Monday, December 07, 2009

Return of the Irish

Eleven days after the Murphy Report's release dealt a fresh blow to an Irish church already well-scarred by revelations of abuse and cover-up, it's emerged that the Isle's top two prelates will head to Rome later this week for their second scandal-related sit-down with Pope Benedict in just the last six months.

On Friday, the pontiff has called Cardinal Sean Brady of Armagh and Archbishop Diarmuid Martin of Dublin (respectively, above right and left) -- the president and vice-president of the Irish bishops -- to an unusual roundtable audience that'll likewise include officials of the Curial dicasteries with relevant competence, and the nuncio to Dublin, Archbishop Giuseppe Leanza, whose office was faulted by the state inquiry for its failure to reply to the commission's requests for information (a result the Vatican blamed on the inquiry's failure to go through the proper diplomatic channels).

According to multiple reports, an e.mailed statement from the Holy See's lead spokesman, Jesuit Fr Federico Lombardi, said that Benedict wants "information and an evaluation" on the report's fallout, ostensibly in order to craft a Vatican response. For his part, however, Brady told today's Irish Times that he intended to convey "the anger and dismay among the people" at the report's findings of a decades-long cover-up of abusive clergy carried out by four successive Dublin archbishops and their top staffs.

The cardinal-primate likewise told the paper that the inquiry's correspondence to the Holy See and the Dublin nunciature "should have been acknowledged."

Meanwhile, the Irish press is also reporting that one prelate prominently named in the commission's findings has flown to Rome, where he's expected to turn in his resignation. A Dublin auxiliary from 1981-96, Bishop Donal Murray of Limerick has come under intense pressure to stand down in the report's wake after his prior plan to gauge the opinion of his diocese's consultative bodies was widely panned as an inauthentic vote of confidence.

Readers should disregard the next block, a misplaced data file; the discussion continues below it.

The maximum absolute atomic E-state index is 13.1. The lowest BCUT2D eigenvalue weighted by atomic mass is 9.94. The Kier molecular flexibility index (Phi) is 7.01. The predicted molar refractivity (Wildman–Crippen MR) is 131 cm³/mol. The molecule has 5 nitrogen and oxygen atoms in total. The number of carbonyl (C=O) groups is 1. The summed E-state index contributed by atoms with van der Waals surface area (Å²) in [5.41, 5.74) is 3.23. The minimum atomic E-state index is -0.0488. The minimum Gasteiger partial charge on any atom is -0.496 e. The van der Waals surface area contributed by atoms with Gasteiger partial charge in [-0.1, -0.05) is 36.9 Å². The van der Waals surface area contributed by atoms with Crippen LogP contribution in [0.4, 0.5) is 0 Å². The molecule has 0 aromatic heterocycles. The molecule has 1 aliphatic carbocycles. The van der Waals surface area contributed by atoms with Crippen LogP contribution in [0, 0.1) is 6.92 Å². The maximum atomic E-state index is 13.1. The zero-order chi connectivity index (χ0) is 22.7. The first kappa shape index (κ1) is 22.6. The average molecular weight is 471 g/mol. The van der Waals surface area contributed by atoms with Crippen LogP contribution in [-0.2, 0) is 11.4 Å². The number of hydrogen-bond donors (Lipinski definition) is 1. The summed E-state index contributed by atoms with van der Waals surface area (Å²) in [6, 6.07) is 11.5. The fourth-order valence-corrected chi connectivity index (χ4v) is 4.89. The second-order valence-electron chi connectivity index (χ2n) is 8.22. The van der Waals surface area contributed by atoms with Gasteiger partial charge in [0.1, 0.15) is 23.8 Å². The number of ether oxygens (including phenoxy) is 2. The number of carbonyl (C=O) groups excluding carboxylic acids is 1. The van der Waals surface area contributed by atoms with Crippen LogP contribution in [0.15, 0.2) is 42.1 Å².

For his part, Murray said in a homily last weekend that his "inability to get to the full truth was not the result of any lack of effort on my part, but a lack of skill and experience."

"At no time, however, did I receive an allegation of sexual abuse and fail to take it seriously," he added, "at no time did I engage in an attempt to cover up."

Having led the response to the report thus far, Martin returned to the path of penance that follows it in a homily preached yesterday in the capital:
The Church on many occasions in history has betrayed its vocation and failed its people. How does the Church respond? The response will come not just from new structures, which are necessary and that process will go on, but structures must be combined with accountability, as Cardinal Brady said yesterday. The real protagonist of reform and transformation in the Church is the Word of God. It is only when we as individuals and as the Church begin to allow their lives to be taken over by the power of the word and when our lives become not just lip service to the word, but become truly consonant with the word of God, that the saving and transforming power of God’s power will appear in a prophetic way, against all human prevision. But for that to happen, then and today, we have to repent.
The prelate's preach included a particular plea for the young to "not abandon the church."

"Your Church lies in the future," Martin said, "the long future which will be there when my generation will have long since gone.... The Church will not be reformed by abandoning the Church, but by living the word. The Church needs your integrity and honesty and idealism. You have something special to bring so that arrogance of the past can be replaced by a new idealism of the future."

Friday's session will be the second time the Irish top brass has met with the pontiff this year; Brady and Martin went to Rome in early June to brief B16 on the Ryan Report, the May findings of another years-long state inquiry, which concluded that an "endemic" pattern of abuse existed in the residential schools entrusted to Ireland's religious orders.

* * *
After said first meeting with the Pope, Brady told reporters that Benedict had repeated the "four points" on healing abuse in the church first given in his 2006 ad limina address to the Irish bishops -- the first time the reigning pontiff went on-record about the crisis.

Lest anyone missed said text before, here goes (emphases added):
"In the exercise of your pastoral ministry, you have had to respond in recent years to many heart-rending cases of sexual abuse of minors. These are all the more tragic when the abuser is a cleric. The wounds caused by such acts run deep, and it is an urgent task to rebuild confidence and trust where these have been damaged. In your continuing efforts to deal effectively with this problem, it is important to establish [1.] the truth of what happened in the past, [2.] to take whatever steps are necessary to prevent it from occurring again, [3.] to ensure that the principles of justice are fully respected and, above all, [4.] to bring healing to the victims and to all those affected by these egregious crimes. In this way, the Church in Ireland will grow stronger and be ever more capable of giving witness to the redemptive power of the Cross of Christ. I pray that by the grace of the Holy Spirit, this time of purification will enable all God’s people in Ireland to “maintain and perfect in their lives that holiness which they have received from God” (Lumen Gentium, 40)."
Align Left
Before their leaders depart for Rome, the Irish bishops will have their Winter Meeting at Maynooth on Wednesday and Thursday of this week.